No link between legalized cannabis and car accident fatalities, according to U.S. study

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      Now here's a study Canadian lawmakers should read as they consider Bill C46, which seeks to amend the Criminal Code with respect to drug-impaired driving.

      A study recently published in the American Journal of Public Health has found that states with legalized recreational cannabis do not have a greater rate of car accident deaths than states where cannabis is illegal.

      Conducted by doctors and researchers from the University of Texas-Austin and Rice University, the study compared car accident fatalities in Colorado and Washington, where cannabis is legal, to similar data from eight control states where the drug is still prohibited.

      Researchers used a federal fatality reporting system to determine the annual number of fatalities from motor vehicle accidents over six years, between 2009 and 2015, in the 10 states.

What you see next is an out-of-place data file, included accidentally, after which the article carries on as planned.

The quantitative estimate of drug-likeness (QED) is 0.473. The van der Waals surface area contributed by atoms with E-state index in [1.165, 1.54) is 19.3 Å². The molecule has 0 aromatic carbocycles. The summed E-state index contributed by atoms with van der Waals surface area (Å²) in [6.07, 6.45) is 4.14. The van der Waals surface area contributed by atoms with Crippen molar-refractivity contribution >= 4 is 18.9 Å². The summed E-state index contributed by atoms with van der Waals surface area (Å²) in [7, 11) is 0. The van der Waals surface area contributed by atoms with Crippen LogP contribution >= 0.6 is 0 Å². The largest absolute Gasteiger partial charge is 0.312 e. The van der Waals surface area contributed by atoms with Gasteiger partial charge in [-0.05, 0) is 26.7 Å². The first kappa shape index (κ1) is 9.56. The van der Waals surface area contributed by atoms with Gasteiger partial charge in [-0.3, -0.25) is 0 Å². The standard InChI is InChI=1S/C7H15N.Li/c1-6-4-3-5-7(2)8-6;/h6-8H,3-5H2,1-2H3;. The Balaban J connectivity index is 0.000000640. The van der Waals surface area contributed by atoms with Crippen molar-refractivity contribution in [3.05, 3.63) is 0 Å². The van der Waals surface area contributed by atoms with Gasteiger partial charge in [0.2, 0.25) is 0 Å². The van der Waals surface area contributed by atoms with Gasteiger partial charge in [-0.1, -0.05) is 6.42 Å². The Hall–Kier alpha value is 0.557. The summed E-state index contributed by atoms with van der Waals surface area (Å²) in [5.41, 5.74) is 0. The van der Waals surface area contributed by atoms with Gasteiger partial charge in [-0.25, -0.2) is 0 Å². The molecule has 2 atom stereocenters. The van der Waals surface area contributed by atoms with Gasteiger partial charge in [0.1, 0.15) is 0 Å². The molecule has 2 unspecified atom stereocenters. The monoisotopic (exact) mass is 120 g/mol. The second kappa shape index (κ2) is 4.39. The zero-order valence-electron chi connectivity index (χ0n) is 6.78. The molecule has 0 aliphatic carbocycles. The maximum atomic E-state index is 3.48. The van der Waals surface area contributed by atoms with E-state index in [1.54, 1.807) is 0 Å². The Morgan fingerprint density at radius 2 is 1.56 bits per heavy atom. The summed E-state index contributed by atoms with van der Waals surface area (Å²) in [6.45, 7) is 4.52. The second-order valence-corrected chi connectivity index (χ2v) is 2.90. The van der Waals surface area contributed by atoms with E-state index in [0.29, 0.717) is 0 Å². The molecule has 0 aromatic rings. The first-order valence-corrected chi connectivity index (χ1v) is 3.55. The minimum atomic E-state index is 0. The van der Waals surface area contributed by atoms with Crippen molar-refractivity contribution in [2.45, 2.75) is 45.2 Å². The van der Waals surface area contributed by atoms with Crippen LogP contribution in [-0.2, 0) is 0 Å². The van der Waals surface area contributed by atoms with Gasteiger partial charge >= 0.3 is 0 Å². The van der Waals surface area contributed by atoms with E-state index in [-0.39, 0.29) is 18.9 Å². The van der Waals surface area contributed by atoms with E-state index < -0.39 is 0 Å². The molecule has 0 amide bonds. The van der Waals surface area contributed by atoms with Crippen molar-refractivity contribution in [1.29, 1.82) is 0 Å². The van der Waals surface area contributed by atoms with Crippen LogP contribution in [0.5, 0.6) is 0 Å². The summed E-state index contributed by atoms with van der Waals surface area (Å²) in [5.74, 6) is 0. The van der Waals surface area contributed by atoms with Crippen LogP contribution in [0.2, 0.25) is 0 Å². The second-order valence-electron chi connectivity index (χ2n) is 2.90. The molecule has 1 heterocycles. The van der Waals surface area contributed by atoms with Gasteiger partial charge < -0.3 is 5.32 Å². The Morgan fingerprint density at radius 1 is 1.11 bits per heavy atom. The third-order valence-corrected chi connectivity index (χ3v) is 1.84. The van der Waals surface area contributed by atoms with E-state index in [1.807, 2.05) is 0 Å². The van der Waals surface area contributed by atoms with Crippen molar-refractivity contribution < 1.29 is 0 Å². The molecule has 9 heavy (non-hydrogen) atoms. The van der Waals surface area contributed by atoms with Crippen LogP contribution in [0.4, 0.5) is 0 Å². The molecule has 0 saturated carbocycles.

By comparing year-over-year changes, they found that the number of fatalities did not increase after recreational cannabis was legalized in Colorado and Washington, and was consistent with the number of deaths in the eight control states. 

      "This is the first time researchers have actually looked at the real-life effects to see if there have been any major population changes in injuries on the road after marijuana was legalized in these states," lead study author Jayson Aydelotte told KTVU News in Austin last month.

      In both Colorado and Washington, drivers with five nanograms of active tetrahydrocannabinol (THC) per millilitre in their bloodstream can be prosecuted for driving under the influence. Some marijuana lobbyists claim this is far too low, as frequent cannabis users can have residual amounts of THC in their bloodstream well above five nanograms—and for days after consumption.

      Others argue the amount is too high, especially because the numbers determined are based on policy, instead of evidence of impairment.

      Bill C46 currently outlines a limit of just two nanograms of THC per millilitre.

      To put that in context, Canadian Olympian Ross Rebagliati won the gold medal for snowboarding in 1998 with more than eight times than what the federal government has suggested, at 17.8 nanograms per millilitre.

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